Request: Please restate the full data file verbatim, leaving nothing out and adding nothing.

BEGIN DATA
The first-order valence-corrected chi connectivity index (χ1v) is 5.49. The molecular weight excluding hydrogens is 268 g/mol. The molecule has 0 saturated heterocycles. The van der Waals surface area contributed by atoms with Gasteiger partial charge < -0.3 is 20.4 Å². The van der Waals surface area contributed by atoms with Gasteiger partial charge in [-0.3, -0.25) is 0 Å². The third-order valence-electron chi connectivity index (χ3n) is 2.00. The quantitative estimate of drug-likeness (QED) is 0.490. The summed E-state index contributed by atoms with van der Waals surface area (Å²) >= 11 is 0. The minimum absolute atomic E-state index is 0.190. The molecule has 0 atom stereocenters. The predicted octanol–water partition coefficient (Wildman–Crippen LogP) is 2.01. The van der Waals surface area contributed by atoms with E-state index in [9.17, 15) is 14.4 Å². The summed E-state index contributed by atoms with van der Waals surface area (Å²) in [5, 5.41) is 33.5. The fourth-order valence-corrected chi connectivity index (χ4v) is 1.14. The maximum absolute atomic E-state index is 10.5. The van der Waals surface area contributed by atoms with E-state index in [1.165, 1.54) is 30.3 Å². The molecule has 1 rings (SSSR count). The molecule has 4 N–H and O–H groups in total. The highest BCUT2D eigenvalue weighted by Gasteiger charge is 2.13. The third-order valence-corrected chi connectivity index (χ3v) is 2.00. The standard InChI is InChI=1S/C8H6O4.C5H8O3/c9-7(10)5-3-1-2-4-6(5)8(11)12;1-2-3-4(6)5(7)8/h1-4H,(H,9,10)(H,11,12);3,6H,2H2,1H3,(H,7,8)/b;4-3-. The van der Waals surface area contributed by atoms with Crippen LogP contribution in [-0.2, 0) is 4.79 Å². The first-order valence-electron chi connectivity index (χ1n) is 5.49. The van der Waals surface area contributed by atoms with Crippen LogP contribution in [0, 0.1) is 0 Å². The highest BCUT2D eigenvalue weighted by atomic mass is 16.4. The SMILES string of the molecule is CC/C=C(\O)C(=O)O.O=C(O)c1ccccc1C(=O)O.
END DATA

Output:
The first-order valence-corrected chi connectivity index (χ1v) is 5.49. The molecular weight excluding hydrogens is 268 g/mol. The molecule has 0 saturated heterocycles. The van der Waals surface area contributed by atoms with Gasteiger partial charge < -0.3 is 20.4 Å². The van der Waals surface area contributed by atoms with Gasteiger partial charge in [-0.3, -0.25) is 0 Å². The third-order valence-electron chi connectivity index (χ3n) is 2.00. The quantitative estimate of drug-likeness (QED) is 0.490. The summed E-state index contributed by atoms with van der Waals surface area (Å²) >= 11 is 0. The minimum absolute atomic E-state index is 0.190. The molecule has 0 atom stereocenters. The predicted octanol–water partition coefficient (Wildman–Crippen LogP) is 2.01. The van der Waals surface area contributed by atoms with E-state index in [9.17, 15) is 14.4 Å². The summed E-state index contributed by atoms with van der Waals surface area (Å²) in [5, 5.41) is 33.5. The fourth-order valence-corrected chi connectivity index (χ4v) is 1.14. The maximum absolute atomic E-state index is 10.5. The van der Waals surface area contributed by atoms with E-state index in [1.165, 1.54) is 30.3 Å². The molecule has 1 rings (SSSR count). The molecule has 4 N–H and O–H groups in total. The highest BCUT2D eigenvalue weighted by Gasteiger charge is 2.13. The third-order valence-corrected chi connectivity index (χ3v) is 2.00. The standard InChI is InChI=1S/C8H6O4.C5H8O3/c9-7(10)5-3-1-2-4-6(5)8(11)12;1-2-3-4(6)5(7)8/h1-4H,(H,9,10)(H,11,12);3,6H,2H2,1H3,(H,7,8)/b;4-3-. The van der Waals surface area contributed by atoms with Crippen LogP contribution in [-0.2, 0) is 4.79 Å². The first-order valence-electron chi connectivity index (χ1n) is 5.49. The van der Waals surface area contributed by atoms with Crippen LogP contribution in [0, 0.1) is 0 Å². The highest BCUT2D eigenvalue weighted by atomic mass is 16.4. The SMILES string of the molecule is CC/C=C(\O)C(=O)O.O=C(O)c1ccccc1C(=O)O.